Award Date


Degree Type


Degree Name

Master of Public Health (MPH)


Environmental and Occupational Health

First Committee Member

Michelle Chino

Second Committee Member

Chris Cochran

Third Committee Member

Brian Labus

Fourth Committee Member

Fatma Nasoz

Number of Pages



This study compares the timeliness of Electronic Laboratory Reporting (ELR) with traditional reporting. ELR has been implemented in parts of the United States, and is perceived to be faster than traditional reporting. Faster reporting leads to faster public health response to prevent outbreaks, and to reduce the burden of infectious disease in communities. Nevada State law requires that diseases be reported within certain time frames. Timeliness of laboratory reporting at the Southern Nevada Health District (SNHD) from 1999-2012 was assessed by analyzing cases of four common diseases in this retrospective secondary analysis of extant data.

The difference in timeliness regarding public health response (for public health investigation response time) and the difference in timeliness for legal state reporting requirements between ELR and traditional reporting were evaluated using independent samples t-tests. A two-way analysis of variance (ANOVA) was conducted to determine whether each disease had interactions with report type or influence on timeliness.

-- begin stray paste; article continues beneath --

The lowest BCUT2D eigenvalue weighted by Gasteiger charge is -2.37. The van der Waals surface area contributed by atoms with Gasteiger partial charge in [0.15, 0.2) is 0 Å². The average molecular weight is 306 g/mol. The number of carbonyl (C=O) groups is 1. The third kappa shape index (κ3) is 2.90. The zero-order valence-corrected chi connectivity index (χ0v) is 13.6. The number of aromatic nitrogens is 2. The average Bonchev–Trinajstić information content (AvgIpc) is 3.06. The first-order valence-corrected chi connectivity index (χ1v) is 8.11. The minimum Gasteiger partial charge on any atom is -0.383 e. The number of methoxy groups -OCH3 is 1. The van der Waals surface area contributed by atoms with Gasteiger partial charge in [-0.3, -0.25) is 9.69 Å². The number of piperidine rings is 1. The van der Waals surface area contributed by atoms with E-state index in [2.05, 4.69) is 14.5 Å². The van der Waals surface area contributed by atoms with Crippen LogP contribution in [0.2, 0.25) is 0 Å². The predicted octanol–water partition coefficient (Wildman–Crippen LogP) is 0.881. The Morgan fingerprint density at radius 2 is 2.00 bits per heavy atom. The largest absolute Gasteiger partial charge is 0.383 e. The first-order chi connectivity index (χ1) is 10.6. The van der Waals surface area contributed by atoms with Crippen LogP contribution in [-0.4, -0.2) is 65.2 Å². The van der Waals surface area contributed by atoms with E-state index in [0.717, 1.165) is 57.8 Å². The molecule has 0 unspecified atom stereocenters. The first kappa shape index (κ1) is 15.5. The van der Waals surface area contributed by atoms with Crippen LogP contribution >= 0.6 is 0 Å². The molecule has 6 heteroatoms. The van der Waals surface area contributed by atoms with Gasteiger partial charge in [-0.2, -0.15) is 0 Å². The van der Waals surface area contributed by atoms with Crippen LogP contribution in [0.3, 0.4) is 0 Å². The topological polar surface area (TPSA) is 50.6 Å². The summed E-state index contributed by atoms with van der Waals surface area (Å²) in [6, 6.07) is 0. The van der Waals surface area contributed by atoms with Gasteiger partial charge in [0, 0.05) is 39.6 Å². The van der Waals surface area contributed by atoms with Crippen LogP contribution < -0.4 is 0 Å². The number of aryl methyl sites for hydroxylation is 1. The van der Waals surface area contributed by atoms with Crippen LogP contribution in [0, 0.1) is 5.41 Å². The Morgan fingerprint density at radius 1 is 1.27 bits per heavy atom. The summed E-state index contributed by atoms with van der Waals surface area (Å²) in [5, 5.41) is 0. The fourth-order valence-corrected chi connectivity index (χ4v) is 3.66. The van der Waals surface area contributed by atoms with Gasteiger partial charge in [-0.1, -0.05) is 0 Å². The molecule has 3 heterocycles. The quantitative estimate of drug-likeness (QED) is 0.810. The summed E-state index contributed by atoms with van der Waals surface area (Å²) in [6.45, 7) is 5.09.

The data contained 1,082 traditional reports and 1,343 ELR results. The diseases in this study were campylobacteriosis, giardiasis, salmonellosis, and shigellosis. Both t-tests, for public health response timeliness, and legal compliance timeliness were statistically different. However, it was determined that public health response time difference was not significant in later tests with a smaller confidence interval.

There was no significant interaction between disease type and report type regarding public health response time. The result was significant regarding legal compliance time. This study showed that with both ELR and traditional reporting, it is impossible to prevent secondary infections when basing public health response on laboratory confirmation. The legal requirements time was inconclusive because the data were provide in days, rather than minutes. In addition, the ANOVA for ELR and legal time suggested batched results when using ELR. This study showed that response timeliness is too long in Southern Nevada, with ELR and traditional reporting. More studies of timeliness should be conducted in Southern Nevada


Communication in public health; Diagnosis; Laboratory; Diseases – Reporting; Medical laboratory technology


Epidemiology | Public Health

File Format


Degree Grantor

University of Nevada, Las Vegas




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